I vaguely knew of John Russell Fearn, of course, but I don't think I had read any of his works before. This turns out to be the seventh book in a series of twenty pulp adventures of the Amazon, who acquired super powers half a century ago at the age of three, and is exercising them in the cause of Good. It is, frankly, not a good book, yet I got through to the end after tossing Dagger Magic aside because it doesn't take itself too seriously. At first I was tweeting particularly eye-catching samples of Fearn's deathless prose -
"Book me a reservation on the next helicoliner following the Mount Everest route."- but then I decided to just go with the flow, as the Amazon tries to simultaneously stop the Sun going out, hold back the glaciers, and resist the culture of the Great Red Spot. It's all utterly implausible, but it's a romantic portrayal of a future where a benevolent science rules and a superwoman saves the world. Short (126 pages) and rather sweet.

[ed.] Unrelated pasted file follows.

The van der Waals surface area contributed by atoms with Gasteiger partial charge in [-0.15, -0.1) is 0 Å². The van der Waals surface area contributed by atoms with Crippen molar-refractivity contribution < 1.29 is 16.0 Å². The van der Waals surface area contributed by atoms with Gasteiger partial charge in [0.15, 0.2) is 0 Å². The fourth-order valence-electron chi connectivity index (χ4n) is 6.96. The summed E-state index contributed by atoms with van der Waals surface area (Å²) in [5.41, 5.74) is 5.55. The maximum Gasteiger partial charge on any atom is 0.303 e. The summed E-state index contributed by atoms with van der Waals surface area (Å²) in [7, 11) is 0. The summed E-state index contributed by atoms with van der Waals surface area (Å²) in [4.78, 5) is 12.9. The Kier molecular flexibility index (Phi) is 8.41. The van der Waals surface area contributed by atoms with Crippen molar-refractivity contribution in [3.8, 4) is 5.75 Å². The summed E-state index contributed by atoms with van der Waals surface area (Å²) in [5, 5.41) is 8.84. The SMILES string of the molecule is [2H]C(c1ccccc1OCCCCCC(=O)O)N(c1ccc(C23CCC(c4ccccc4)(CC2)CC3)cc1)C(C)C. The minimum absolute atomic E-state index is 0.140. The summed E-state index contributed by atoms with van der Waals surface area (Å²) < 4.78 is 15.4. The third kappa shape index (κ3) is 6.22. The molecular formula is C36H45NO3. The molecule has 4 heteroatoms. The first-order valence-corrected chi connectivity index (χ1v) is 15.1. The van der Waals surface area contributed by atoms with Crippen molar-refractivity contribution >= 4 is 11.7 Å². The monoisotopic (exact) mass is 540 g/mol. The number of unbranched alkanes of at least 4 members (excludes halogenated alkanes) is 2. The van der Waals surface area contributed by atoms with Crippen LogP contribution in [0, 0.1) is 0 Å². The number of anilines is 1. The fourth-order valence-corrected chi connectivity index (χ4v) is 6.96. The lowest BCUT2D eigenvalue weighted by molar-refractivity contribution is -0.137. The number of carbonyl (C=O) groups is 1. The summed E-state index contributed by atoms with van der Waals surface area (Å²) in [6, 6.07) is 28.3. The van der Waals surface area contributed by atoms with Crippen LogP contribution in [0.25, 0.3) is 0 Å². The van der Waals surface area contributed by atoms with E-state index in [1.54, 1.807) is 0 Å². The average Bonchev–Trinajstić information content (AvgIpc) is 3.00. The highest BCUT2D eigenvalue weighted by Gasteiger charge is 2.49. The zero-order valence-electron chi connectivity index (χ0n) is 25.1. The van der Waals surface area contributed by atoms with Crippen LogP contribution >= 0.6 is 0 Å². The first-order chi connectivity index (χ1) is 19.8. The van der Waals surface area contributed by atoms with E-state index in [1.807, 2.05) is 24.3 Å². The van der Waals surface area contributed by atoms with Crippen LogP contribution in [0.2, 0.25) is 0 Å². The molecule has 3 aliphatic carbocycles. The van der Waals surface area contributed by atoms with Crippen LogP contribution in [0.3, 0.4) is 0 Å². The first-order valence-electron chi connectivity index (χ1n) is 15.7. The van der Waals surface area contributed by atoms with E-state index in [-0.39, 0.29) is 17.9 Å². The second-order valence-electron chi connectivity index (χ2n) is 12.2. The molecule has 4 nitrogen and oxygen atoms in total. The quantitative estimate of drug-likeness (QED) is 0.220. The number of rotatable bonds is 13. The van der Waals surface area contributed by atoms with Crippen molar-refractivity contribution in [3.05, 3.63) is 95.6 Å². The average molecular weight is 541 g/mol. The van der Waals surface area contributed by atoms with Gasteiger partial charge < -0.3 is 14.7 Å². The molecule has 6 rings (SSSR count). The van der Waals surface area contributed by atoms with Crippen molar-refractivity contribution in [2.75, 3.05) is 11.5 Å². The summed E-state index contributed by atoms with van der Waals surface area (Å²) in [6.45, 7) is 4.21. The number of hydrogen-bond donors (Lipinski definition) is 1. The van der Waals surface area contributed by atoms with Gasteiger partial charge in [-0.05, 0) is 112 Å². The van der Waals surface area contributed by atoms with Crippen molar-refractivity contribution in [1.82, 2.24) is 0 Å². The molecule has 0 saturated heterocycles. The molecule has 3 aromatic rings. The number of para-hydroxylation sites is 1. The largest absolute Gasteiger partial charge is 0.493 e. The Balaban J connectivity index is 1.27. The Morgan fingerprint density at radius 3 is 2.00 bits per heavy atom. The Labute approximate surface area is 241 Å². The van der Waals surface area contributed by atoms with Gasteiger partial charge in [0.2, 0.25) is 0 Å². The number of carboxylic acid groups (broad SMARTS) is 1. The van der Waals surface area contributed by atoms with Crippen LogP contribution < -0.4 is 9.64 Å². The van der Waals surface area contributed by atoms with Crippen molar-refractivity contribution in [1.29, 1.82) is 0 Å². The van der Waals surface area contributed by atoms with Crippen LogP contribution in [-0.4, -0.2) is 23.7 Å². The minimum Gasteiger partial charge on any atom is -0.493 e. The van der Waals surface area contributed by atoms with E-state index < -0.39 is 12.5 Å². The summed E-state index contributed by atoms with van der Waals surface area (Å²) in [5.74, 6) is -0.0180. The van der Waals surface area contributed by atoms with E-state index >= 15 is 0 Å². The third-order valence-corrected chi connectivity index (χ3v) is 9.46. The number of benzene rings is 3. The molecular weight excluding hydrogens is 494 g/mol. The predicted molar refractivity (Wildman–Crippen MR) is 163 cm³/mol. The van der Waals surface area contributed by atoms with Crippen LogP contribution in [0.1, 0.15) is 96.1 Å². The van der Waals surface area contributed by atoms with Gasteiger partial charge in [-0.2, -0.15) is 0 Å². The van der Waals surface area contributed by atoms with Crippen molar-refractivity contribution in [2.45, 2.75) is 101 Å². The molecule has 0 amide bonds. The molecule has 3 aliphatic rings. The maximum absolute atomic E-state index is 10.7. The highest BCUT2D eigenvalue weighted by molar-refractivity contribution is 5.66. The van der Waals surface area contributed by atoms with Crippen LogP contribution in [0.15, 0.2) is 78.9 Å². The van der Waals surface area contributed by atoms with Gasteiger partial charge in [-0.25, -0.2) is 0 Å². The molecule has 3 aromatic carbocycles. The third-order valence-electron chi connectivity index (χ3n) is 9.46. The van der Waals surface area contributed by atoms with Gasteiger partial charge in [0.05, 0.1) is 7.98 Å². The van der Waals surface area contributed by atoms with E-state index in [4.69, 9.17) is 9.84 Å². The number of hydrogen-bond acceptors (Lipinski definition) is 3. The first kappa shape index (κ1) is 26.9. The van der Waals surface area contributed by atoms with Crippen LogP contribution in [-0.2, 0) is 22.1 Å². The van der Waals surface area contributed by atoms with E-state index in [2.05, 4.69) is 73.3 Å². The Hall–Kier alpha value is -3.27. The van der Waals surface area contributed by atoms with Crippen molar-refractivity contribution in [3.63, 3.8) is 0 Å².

"The end of the world is within sight. I thought you should know that."
"This woman has always been a smooth talker. She can get out of any tight corner by using subtlety." [Subtlety, eh? The fiendish minx!]